SC ECON 221 - Monopolies (4 pages)

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Monopolies



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Monopolies

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This lecture discusses markets considered to be monopolistic. The lecture also covers certain specifics such as: profit maximization, marginal revenue, natural monopolies and price discrimination.


Lecture number:
17
Pages:
4
Type:
Lecture Note
School:
University Of South Carolina-Columbia
Course:
Econ 221 - Prin of Microeconomics
Edition:
1
Unformatted text preview:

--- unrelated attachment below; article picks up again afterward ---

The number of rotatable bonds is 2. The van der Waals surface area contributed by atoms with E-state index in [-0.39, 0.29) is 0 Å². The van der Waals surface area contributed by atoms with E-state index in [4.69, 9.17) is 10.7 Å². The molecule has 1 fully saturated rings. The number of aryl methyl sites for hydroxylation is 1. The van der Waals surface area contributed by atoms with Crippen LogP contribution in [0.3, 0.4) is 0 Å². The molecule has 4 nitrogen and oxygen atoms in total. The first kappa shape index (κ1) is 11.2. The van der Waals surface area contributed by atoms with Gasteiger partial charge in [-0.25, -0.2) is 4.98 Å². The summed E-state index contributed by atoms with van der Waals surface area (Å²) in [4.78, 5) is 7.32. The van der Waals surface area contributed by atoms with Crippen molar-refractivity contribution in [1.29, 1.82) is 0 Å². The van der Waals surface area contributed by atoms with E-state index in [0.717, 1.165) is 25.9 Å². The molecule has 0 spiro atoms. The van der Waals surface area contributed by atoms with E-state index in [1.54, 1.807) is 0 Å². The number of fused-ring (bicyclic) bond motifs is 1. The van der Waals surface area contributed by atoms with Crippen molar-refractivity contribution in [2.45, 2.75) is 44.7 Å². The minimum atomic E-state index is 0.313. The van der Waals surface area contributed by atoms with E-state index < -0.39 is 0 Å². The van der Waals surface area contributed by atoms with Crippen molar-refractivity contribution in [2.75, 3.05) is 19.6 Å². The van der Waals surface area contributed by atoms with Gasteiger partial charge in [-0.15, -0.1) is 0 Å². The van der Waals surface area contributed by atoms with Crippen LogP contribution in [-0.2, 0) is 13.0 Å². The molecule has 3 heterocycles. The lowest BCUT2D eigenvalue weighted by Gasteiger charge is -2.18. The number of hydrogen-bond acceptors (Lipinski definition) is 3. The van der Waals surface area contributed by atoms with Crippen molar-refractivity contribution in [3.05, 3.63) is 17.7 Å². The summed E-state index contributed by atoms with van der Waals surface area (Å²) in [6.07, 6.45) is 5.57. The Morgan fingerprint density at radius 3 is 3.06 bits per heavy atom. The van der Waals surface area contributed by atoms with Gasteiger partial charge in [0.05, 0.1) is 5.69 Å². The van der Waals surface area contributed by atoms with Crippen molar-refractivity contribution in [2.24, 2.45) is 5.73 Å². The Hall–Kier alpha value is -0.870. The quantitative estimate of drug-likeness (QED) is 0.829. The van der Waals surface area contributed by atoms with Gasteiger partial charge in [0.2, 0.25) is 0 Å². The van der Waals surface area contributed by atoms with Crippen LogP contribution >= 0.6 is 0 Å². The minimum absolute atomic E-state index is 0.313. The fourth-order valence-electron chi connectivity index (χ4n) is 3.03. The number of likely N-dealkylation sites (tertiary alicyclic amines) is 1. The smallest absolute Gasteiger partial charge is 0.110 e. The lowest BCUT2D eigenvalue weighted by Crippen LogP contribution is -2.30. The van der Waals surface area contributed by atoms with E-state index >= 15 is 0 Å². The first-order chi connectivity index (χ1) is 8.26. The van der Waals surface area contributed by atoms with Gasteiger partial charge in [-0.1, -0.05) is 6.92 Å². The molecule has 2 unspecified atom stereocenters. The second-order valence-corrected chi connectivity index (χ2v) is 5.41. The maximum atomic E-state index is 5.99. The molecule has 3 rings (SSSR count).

ECON 221 Lecture 17 Outline of Last Lecture I Firms decision making a Maximizing profits b Different types of competition II Cost Curves a Total Cost Curve b Average Total Cost Curve III Short Run vs Long Run costs IV Market Structure Outline of Current Lecture I Monopolies a General info b Natural Monopoly II Marginal Revenue III Profit Maximization IV Price Discrimination Current Lecture Monopolies Lecture 18 A market with a single seller Product does not have close substitute Barriers to entry can t just jump into market These notes represent a detailed interpretation of the professor s lecture GradeBuddy is best used as a supplement to your own notes not as a substitute o o Control of a scarce resource Government Patents copyrights etc Consider the alternative Natural Monopolies o Natural Monopolies More effective to only have one company producing something Ex Phone lines cable television Very high fixed costs but low cost of increasing output once fixed costs are paid Increasing returns to scale across all reasonable levels of production Cheaper for one large firm to provide for the entire market vs two smaller ones Very difficult for smaller firms to compete De Beers Diamonds Exampleo Diamonds are expensive o Not physically scarce but sellers are making them scarce o People with access to the diamond deposits banded together to form De Beers o This kept quantity sold low and prices high How to maximize profits in perfect competition o Firms maximize profits by choosing Q such that MR Q MC Q o In perfect competition MR Q P for any Q o Firms make positive profits and enter the market when P min ATC o Eventually leads to all firms earning zero profit but minimizing their ATC Keep in mind that all of these results are stemmed from the fact that Perfectly Competitive firms are price takers Many sellers Identical products Raising price above market price no buyers Monopolies Single sellers Producing a good with no close substitutes o Marginal revenue is now dependent on quantity sold Because monopolist is the only producer it faces the entire market demand curve To increase output it must lower price can raise price without losing all customers Marginal revenue is decreasing as Q increases As result monopolists can raise price above the price that would occur in a competitive market the price where MC MR Where MR MC still maximizes profits same argument as before however MR is different Prices go down as output increases moves along demand curve Monopolists Marginal Revenue o Decreasing as output increases because prices go down o Always less than the price because monopolists have to charge the same price for every unit sold Quantity effect vs price effect Additional revenue Price received because you re selling to fewer customers With linear demand marginal revenue always becomes negative at the middle of the demand curve Monopolies losing money Monopolies can lose money too Monopolist Profit Maximization o Profits still maximized at MR MC o MR P so at Q MC MR P unlike PC o Think about efficiency implications o Compared to Perfect Competition market level outcomes Under monopoly lower Q higher P Producers earn positive profits but less CS and TS under monopoly Deadweight Loss P MC implies that there are some people who are willing to buy one more unit for less than it would cost to produce it What can be done o In some cases these inefficiencies are preferable to PC Research arts etc o But in the case of natural monopolies there is room for gov t intervention Public ownership US Postal Service utilities in some places Main advantage of gov t not profit motivated so no motivation to artificially restrict supply Regulation Here gov t intervention via price controls may reduce inefficiency Price Discrimination o Recall why MR P for monopolists Increasing output requires monopolist to sell to consumers who have slightly lower willingness to pay But we assumed that monopolist has to charge everyone the same price so price collected from every unit sold goes down o Things change if a firm can price discriminate Charge different prices to different customers o Perfect price discrimination monopolist charges every buyer their willingness to pay Not feasible realistic but useful for comparison Now MR is simply the demand curve so MR Q P Q Everything that was once CS becomes profit In summary o o o o o Monopolists arise due to barriers to entry Like PC monopolists choose Q so that MR MC Unlike PC MR MC P Firms make profits in the long run Market fails to achieve most efficient outcomes When possible firms can extract even more profit from consumers by price discriminating However like PC monopolies are still relatively rare


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